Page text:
Hidden Hurdles: The True Cost of the Bar Exam

By: Kayleigh McNiel

For every law student, the bar exam is the pinnacle of academic challenges. As the final hurdle at the end of a grueling 3-year obstacle course, hidden costs throughout the process of preparing for the exam and applying for admission to the bar present additional barriers. The impact of which disproportionately affects first-generation and BIPOC law students who are less likely to have the financial resources to purchase commercial bar prep courses or study full-time without having to work. Racial disparities in first-time bar passage rates have led some to argue that the bar exam is a test of students’ resources, not their actual skill or competence on legal issues. 

Discriminatory Design

The “key ingredient” to passing the bar is having the ability to dedicate an extensive amount of time to prepare for it. This is according to researchers at AccessLex Institute who examined factors such as bar preparation practices, financial resources, household income, and family support for more than 5,000 first-time test-takers of the Uniform Bar Exam (UBE) between July 2016 and February 2018. In fact, candidates who studied the recommended 40 hours per week for at least two months before the exam were significantly more likely to pass. Unsurprisingly, success rates were substantially higher for candidates with higher household incomes, those who received financial support from their family during law school, and those who purchased commercial bar prep courses.

These factors contribute to the stark racial disparities in bar exam passage rates. According to the American Bar Association, last year just 57% of Black candidates, 60% of Native American candidates, 69% of Latinx candidates, and 75% of Asian candidates passed the bar exam on their first try. While 83% of White candidates succeeded in doing so. The racial gap in passing rates has continued to grow over the last three years, likely due to the greater economic losses communities of color experienced due to the COVID-19 pandemic.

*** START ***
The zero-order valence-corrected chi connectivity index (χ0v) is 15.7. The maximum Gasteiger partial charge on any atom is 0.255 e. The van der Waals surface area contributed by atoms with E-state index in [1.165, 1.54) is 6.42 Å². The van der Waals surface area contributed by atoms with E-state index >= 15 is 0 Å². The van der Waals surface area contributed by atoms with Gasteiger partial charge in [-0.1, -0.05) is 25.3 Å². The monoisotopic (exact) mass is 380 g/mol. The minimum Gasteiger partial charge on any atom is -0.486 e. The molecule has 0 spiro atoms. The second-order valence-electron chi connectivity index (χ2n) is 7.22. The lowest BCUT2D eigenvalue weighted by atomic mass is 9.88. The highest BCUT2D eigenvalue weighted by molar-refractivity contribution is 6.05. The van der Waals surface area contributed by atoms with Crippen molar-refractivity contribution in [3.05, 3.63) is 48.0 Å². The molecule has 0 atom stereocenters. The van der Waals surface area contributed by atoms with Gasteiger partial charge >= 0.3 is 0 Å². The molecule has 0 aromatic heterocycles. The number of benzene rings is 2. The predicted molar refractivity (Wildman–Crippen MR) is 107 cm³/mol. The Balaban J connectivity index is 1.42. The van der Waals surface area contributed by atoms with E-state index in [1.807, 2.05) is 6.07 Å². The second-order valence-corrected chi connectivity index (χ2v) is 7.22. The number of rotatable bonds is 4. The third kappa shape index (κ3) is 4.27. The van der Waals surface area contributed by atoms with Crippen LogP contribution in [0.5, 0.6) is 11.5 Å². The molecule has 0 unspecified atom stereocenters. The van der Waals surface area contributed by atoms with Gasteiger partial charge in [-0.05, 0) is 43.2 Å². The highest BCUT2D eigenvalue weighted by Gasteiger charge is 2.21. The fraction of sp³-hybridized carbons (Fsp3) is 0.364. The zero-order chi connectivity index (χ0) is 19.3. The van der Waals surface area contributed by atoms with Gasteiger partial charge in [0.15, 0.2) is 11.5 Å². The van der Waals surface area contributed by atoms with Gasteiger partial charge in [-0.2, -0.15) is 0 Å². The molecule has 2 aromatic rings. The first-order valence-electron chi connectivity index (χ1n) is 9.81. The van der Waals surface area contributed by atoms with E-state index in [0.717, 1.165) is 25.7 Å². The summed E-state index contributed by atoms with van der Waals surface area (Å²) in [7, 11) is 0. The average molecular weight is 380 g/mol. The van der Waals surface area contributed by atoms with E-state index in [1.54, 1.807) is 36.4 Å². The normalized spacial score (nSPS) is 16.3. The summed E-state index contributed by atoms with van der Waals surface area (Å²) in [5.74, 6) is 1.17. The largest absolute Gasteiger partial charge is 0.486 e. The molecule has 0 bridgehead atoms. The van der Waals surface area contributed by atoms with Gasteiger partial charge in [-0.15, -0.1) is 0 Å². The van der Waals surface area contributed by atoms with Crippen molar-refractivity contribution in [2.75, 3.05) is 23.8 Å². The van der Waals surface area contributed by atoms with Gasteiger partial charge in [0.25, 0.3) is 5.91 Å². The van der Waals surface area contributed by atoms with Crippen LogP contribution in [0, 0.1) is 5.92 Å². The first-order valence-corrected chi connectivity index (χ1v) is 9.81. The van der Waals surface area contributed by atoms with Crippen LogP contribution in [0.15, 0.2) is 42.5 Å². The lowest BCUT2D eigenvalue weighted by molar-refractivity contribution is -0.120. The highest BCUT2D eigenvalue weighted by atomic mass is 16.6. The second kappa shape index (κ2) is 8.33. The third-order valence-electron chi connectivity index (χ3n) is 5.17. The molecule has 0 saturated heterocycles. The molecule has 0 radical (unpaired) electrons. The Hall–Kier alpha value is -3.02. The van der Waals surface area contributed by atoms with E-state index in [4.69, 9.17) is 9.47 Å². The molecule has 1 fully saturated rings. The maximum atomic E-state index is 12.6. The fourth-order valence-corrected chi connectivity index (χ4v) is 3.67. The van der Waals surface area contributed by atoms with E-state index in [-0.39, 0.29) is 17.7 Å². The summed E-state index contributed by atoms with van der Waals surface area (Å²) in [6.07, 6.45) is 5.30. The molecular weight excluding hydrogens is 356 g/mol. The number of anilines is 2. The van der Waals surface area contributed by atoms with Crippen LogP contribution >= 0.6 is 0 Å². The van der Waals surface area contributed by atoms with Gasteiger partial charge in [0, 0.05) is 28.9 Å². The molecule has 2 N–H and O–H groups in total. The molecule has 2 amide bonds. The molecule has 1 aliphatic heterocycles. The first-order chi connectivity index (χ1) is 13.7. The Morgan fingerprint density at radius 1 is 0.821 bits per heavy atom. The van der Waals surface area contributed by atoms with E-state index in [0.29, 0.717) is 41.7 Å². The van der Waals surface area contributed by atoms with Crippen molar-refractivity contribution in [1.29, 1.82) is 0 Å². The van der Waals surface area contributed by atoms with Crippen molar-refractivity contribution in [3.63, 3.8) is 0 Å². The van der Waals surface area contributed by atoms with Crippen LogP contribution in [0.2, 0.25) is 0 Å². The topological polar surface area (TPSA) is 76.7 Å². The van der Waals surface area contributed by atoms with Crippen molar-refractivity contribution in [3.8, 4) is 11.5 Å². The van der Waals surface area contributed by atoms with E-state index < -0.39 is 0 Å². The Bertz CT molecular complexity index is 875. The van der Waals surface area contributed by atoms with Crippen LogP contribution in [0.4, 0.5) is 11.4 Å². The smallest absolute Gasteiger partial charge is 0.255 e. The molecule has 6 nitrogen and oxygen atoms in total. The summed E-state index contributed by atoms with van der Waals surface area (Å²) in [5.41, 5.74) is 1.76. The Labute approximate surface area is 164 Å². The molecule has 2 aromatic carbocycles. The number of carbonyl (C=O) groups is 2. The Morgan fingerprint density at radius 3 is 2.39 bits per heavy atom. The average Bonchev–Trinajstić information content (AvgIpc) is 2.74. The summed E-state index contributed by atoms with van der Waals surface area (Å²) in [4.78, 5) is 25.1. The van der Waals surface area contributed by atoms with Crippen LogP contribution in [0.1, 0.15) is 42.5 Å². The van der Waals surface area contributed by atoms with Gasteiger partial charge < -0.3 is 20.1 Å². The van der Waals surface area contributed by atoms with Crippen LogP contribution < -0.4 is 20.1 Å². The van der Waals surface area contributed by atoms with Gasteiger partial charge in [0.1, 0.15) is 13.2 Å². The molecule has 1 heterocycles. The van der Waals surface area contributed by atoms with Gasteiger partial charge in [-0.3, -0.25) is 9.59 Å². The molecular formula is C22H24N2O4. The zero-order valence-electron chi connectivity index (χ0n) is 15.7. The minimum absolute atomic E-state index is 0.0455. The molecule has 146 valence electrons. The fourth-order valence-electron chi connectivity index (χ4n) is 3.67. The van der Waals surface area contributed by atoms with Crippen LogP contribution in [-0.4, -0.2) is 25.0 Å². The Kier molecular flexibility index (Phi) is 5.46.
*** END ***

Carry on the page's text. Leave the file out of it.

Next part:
Structure of the Exam(s)

To become licensed to practice law in Washington State, candidates must pass three separate exams: (1) the Uniform Bar Exam (UBE) which is a two-day exam consisting of three parts, (2) the Multistage Professional Responsibility Exam (MPRE), a two-hour exam that can be taken within three years of the UBE, and (3) the Washington Law Component (WLC), a four-hour multiple choice test which can be taken within three years of the UBE.

So How Much Does It Really Cost? Hidden fees and surprise price tags 

Understanding the cost of taking the bar exam (in Washington State) is key to setting yourself up for success. Unfortunately, this information is not always readily available as there are additional fees and costs associated with each part of the application and testing process. The individual circumstances of each applicant further dictate how much they are charged.

Registration fees: $585 – $885.

Most first-time test takers will pay $585 to register for the UBE in Washington State. However, a hefty $300 late fee attaches to all applicants who register after the deadline. So plan ahead! Additionally, those who pay with a debit or credit card will pay an additional 2.5% transaction fee bringing the total to $599.625, or $907.13 with a late fee. While there is no fee to pay by electronic funds transfer or check, these methods can take an additional 7 days to process your payment. 

Bar Review Course: $1,695 – $4,199. 

While not required, commercial bar prep programs have become essential to passing the exam and can cost thousands of dollars. Companies offer a variety of resources, study aids, and courses. While the most well-known bar prep review providers offer discounts and some scholarships, most students will pay close to these base prices: $1,695-$2,695 (Themis), $1,999-$4,199 (Babri), or $1,699-$3,999 (Kaplan).

Exam Software: $120. 

To be able to use a laptop during the essay portion of the exam, candidates are required to download ILG Exam360 software. Candidates are responsible for providing their own laptops and are not given any additional time on the exam if they suffer from technical difficulties. 

Laptop Fee: $100. 

While it appears that Washington State no longer charges a separate laptop fee since the pandemic, most states do.

Travel, Lodging and food: $340 – $500